WFTB Score: 7/20
The plot: About to be coerced into marriage in late 19th Century New York, the Duke of Albany follows an incongruous stranger into the bustle of the present day. The Duke discovers his values are out of keeping with modern ethics, but also finds a mutual attraction with a jaded marketing executive. Can their romance span the gap in time?
Hugh Jackman plays Leopold, Duke of Albany, whose curiosity leads him into the 21st Century and a meeting with newly-single marketing guru Kate McKay (Meg Ryan). With these stars you expect great things from Miramax’s romantic comedy with a touch of fantasy, but in a crowded market the film falls a good deal short of fantastic.
Suspension of disbelief is vital to films of the Kate and Leopold variety, and as such there is no problem accepting that Stuart (Liev Schreiber) – Kate’s ex, living in the flat above hers – has exploited a ‘natural window of time’ to travel into the past and back again. What I do have a problem with is how the device is used. Leopold reputedly invented the elevator and his transportation in time suddenly leads to the world’s elevators disappearing; but if the lift/elevator has never been invented, why would anybody bother making lift shafts for them to go up and down in? Also, Stuart warns, Back to the Future–style, about the dire consequences for the Duke if he doesn’t return to his own time to get married or have children, yet we never find out what these might be. And don’t get me started on the fact that Stuart takes photos of the 19th Century ball where Leopold is due to announce his bride, yet completely fails to notice that his neighbour and ex-girlfriend is standing in the room in modern dress and hair. I’d like to nit-pick, too, about the ‘Speed of Gravity’ required to travel through the portal, but that’s a discussion for elsewhere, as is the plethora of historical inaccuracies that pepper the script.
So much for the fantasy. The romantic element is okay but we don’t really get much of a feeling that Kate is lovelorn, having only broken up with Stuart a month before the film begins. She is not presented as sympathetic – she freely admits that her job involves lying – and the script doesn’t help us to warm to her, as her first five minutes are spent mainly saying “Palm Pilot” (remember those? Me neither). The film relies almost completely on Leopold’s old-fashioned gallantry to move the romance along.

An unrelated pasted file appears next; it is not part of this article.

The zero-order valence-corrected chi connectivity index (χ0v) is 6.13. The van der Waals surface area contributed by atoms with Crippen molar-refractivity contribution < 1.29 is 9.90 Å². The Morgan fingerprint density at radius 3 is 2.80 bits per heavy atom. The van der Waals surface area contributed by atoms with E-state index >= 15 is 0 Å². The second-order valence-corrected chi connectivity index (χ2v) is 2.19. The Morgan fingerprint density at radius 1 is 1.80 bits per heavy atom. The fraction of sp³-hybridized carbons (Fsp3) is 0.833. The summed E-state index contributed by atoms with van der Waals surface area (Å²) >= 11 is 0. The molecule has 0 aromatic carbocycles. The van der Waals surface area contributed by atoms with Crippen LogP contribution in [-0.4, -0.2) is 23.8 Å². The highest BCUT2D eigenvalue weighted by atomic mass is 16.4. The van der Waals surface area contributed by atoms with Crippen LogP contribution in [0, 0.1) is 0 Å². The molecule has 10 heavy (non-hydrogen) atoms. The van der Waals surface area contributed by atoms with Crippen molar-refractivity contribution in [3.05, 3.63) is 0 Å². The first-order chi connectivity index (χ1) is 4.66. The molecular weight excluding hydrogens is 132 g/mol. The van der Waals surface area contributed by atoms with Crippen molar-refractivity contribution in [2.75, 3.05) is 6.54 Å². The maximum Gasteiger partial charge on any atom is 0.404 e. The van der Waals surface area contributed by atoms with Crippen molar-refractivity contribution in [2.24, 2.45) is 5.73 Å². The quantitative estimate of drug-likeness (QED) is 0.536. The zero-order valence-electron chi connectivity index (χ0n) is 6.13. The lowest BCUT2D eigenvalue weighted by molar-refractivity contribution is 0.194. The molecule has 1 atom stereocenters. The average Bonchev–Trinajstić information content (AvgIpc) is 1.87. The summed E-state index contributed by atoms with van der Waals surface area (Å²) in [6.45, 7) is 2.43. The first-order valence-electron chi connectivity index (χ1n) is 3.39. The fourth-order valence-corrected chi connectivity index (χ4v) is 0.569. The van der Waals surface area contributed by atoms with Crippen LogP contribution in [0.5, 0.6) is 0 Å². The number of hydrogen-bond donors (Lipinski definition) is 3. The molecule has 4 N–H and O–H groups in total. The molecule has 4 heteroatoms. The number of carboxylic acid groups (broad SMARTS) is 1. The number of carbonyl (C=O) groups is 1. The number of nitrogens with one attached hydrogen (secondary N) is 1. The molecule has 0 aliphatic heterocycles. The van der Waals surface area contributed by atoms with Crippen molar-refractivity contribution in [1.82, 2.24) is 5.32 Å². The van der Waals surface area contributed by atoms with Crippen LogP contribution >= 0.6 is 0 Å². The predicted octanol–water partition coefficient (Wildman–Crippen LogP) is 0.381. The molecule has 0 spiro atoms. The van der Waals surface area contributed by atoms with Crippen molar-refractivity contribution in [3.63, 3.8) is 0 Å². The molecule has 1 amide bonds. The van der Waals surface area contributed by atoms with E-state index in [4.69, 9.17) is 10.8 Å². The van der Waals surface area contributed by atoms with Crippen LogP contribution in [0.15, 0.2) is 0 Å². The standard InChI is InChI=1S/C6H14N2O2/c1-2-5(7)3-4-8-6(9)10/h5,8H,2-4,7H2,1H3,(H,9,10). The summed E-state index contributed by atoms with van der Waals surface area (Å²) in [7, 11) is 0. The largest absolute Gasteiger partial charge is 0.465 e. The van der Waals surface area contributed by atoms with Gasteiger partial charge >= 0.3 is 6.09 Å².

And the comedy? Kate and Leopold, with its entrances through windows and clumsy reference to its soundtrack, is obviously in thrall to Breakfast at Tiffany’s, but James Mangold’s screenplay lacks of any of that film’s edge or wit. The script is lazy and constructed by the book, featuring many familiar aspects of romantic comedy, but without any personality to distinguish it. For example, there’s a dog, but apart from a lame joke featuring its poo it does nothing but bark which quickly becomes tiresome, especially when combined with the sound of a smoke alarm. Also, there’s a random kid from next door who visits Stuart’s flat: but instead of making cute quips and having a pivotal role in the couple’s happiness as you might expect, he has a small part in one scene – and is never seen again! What is the point? A joke about erections, Ryan missing a chair and pouring coffee on herself, that’s about the level of humour. Otherwise it comes from Jackman’s reaction to the roughness of modern life, where the Duke is the embodiment of the gentleman: gentle, chivalrous, honest as the day is long and a dab hand in the kitchen. Leopold is also assigned a role mentoring Kate’s annoying brother Charlie in the ways of love, although this is another story strand that goes nowhere.
It’s terribly disrespectful to call anyone a no-mark actor, but this is the only description that comes to mind to describe the supporting cast. Neither Breckin Meyer as Charlie nor Bradley Whitford playing Kate’s boss JJ make much of a mark on the film. This is not to say the leads shine: Schreiber as the much-abused Stuart is not an engaging presence, and his discovery of time travel is barely credible, his genius lazily indicated by the large number of books in his flat. That said, he does deliver a nice speech when (predictably) sectioned in the hospital. Meg Ryan, pre-lip work, doesn’t look her best and barely wakes up throughout; only Jackman displays any class, easily pulling off the aristocratic charm required of the role.
All in all, Kate and Leopold is a flaccid film, despite the fact that New York looks nice in both time periods and Jackman does well as Leopold. It’s obvious that a lot of effort went into writing his part, and it’s a shame that as much time wasn’t spent on the rest of the characters; with a sharper script, the film could have been much more than a nice idea indifferently executed.